Money falling into a dirt-poor reservation is like what some tribes call a male rain ending a drought. It’s good news but it can be destructive. Tribal leadership gets challenged in unforeseen ways and not all leaders rise to the challenge.
Kids fortunate enough to be raised on a small rez with a big casino and leadership with foresight are the envy of Indian country when the question in front of them is medical school or law school and neither will cost the parents a dime. Kids raised with lesser leaders may get accumulated per caps at age 18, high school done or not, and the question in front of them is Navigator or Escalade?
More critical for all tribes is the impact of large money and small leadership on what lawyer Gabe Galanda, a citizen of the Round Valley Indian Tribes, calls “the American Indian disenrollment epidemic.” This epidemic has disappeared literally thousands of Indians.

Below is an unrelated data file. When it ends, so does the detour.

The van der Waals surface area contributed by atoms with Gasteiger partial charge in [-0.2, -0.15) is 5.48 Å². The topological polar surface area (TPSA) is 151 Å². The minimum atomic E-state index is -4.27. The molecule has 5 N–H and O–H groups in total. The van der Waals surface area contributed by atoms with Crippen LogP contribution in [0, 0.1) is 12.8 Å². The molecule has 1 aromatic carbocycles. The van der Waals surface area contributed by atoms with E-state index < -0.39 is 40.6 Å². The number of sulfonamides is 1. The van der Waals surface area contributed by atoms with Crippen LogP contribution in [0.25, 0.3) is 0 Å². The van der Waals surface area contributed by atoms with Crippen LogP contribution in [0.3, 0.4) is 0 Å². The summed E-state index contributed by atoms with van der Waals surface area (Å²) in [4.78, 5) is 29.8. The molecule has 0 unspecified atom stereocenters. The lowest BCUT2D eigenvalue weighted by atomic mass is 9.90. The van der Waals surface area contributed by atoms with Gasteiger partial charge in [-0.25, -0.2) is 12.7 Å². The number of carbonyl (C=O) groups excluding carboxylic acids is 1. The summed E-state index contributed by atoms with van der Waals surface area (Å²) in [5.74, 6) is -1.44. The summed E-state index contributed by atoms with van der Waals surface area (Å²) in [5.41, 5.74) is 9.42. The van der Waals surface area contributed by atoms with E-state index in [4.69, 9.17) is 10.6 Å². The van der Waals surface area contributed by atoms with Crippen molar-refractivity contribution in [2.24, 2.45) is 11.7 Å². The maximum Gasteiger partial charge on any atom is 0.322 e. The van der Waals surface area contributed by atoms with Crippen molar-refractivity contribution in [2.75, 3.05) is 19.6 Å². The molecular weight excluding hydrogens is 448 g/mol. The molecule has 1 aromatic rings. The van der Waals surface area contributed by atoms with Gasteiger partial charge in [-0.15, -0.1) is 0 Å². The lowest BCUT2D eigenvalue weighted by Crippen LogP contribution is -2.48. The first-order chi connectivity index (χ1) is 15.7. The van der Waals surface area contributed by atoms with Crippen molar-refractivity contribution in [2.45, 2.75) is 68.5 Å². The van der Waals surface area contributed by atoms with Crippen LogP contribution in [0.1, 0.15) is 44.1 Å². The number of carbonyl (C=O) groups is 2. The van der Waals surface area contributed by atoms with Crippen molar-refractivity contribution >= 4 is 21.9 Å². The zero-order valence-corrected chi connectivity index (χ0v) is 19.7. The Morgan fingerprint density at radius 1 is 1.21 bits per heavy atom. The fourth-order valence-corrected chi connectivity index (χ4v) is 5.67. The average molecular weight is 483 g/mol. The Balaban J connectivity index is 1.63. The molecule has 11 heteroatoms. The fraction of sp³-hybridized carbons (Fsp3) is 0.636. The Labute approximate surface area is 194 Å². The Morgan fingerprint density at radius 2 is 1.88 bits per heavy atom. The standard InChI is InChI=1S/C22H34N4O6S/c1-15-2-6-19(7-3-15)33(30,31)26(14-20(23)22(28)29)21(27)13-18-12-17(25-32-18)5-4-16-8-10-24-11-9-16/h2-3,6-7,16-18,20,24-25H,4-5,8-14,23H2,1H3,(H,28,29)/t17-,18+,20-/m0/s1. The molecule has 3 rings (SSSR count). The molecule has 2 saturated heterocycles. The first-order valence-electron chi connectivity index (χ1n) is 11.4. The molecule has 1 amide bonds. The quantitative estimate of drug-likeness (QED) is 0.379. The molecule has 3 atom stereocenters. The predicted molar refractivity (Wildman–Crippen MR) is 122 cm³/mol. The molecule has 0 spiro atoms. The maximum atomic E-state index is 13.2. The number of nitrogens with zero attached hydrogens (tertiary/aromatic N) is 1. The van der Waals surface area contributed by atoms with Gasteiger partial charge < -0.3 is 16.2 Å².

Within the Five Tribes, there have been periodic eruptions of disenrollment aimed at former slaves and driven by racism or electoral politics. In other tribes, disenrolling troublesome families or factions has happened sporadically since the U.S. backed away from termination from the outside in the late 60s.
Just as Mitt Romney in the last presidential election wanted to get rid of undocumented workers by “self-deportation,” the U.S. has been relieved of thousands of Indian “wards” by self-termination. The rise of the new buffalo – casino wealth – has put self-termination on a political fast track.